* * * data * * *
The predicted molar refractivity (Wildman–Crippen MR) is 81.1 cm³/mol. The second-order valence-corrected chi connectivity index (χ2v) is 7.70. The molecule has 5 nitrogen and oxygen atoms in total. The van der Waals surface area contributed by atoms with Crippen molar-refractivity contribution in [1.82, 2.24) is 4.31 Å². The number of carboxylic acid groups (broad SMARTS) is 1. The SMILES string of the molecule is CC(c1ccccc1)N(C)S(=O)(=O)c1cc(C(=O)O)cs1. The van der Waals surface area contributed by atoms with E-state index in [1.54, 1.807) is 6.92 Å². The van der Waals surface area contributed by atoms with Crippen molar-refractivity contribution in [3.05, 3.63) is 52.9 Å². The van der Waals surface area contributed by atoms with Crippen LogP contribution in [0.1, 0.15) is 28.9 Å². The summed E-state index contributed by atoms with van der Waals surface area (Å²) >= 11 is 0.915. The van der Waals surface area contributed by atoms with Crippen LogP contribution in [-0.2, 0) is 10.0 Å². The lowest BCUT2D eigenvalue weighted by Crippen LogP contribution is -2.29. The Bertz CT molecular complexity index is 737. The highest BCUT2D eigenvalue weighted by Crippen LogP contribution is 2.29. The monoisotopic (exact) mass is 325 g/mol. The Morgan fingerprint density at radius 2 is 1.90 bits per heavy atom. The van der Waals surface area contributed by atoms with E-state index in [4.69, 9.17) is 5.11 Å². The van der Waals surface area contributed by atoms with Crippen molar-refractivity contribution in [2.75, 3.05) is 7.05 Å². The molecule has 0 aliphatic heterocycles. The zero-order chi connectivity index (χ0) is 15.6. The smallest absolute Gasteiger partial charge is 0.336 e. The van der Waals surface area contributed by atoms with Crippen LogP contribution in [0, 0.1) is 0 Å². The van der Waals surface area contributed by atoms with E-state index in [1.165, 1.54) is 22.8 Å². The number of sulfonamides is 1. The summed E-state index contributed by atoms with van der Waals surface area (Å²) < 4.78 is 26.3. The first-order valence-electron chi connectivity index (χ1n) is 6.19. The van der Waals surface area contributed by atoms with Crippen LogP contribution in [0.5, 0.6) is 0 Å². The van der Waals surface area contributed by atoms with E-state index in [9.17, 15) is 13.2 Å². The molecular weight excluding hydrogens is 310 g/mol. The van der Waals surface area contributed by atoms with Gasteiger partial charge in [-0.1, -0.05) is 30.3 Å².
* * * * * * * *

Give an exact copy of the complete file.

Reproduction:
The predicted molar refractivity (Wildman–Crippen MR) is 81.1 cm³/mol. The second-order valence-corrected chi connectivity index (χ2v) is 7.70. The molecule has 5 nitrogen and oxygen atoms in total. The van der Waals surface area contributed by atoms with Crippen molar-refractivity contribution in [1.82, 2.24) is 4.31 Å². The number of carboxylic acid groups (broad SMARTS) is 1. The SMILES string of the molecule is CC(c1ccccc1)N(C)S(=O)(=O)c1cc(C(=O)O)cs1. The van der Waals surface area contributed by atoms with E-state index in [1.54, 1.807) is 6.92 Å². The van der Waals surface area contributed by atoms with Crippen molar-refractivity contribution in [3.05, 3.63) is 52.9 Å². The van der Waals surface area contributed by atoms with Crippen LogP contribution in [0.1, 0.15) is 28.9 Å². The summed E-state index contributed by atoms with van der Waals surface area (Å²) >= 11 is 0.915. The van der Waals surface area contributed by atoms with Crippen LogP contribution in [-0.2, 0) is 10.0 Å². The lowest BCUT2D eigenvalue weighted by Crippen LogP contribution is -2.29. The Bertz CT molecular complexity index is 737. The highest BCUT2D eigenvalue weighted by Crippen LogP contribution is 2.29. The monoisotopic (exact) mass is 325 g/mol. The Morgan fingerprint density at radius 2 is 1.90 bits per heavy atom. The van der Waals surface area contributed by atoms with E-state index in [4.69, 9.17) is 5.11 Å². The van der Waals surface area contributed by atoms with Crippen molar-refractivity contribution in [2.75, 3.05) is 7.05 Å². The molecule has 0 aliphatic heterocycles. The zero-order chi connectivity index (χ0) is 15.6. The smallest absolute Gasteiger partial charge is 0.336 e. The van der Waals surface area contributed by atoms with Crippen LogP contribution in [0, 0.1) is 0 Å². The van der Waals surface area contributed by atoms with E-state index in [1.165, 1.54) is 22.8 Å². The number of sulfonamides is 1. The summed E-state index contributed by atoms with van der Waals surface area (Å²) < 4.78 is 26.3. The first-order valence-electron chi connectivity index (χ1n) is 6.19. The van der Waals surface area contributed by atoms with Crippen LogP contribution in [0.5, 0.6) is 0 Å². The van der Waals surface area contributed by atoms with E-state index in [9.17, 15) is 13.2 Å². The molecular weight excluding hydrogens is 310 g/mol. The van der Waals surface area contributed by atoms with Gasteiger partial charge in [-0.1, -0.05) is 30.3 Å².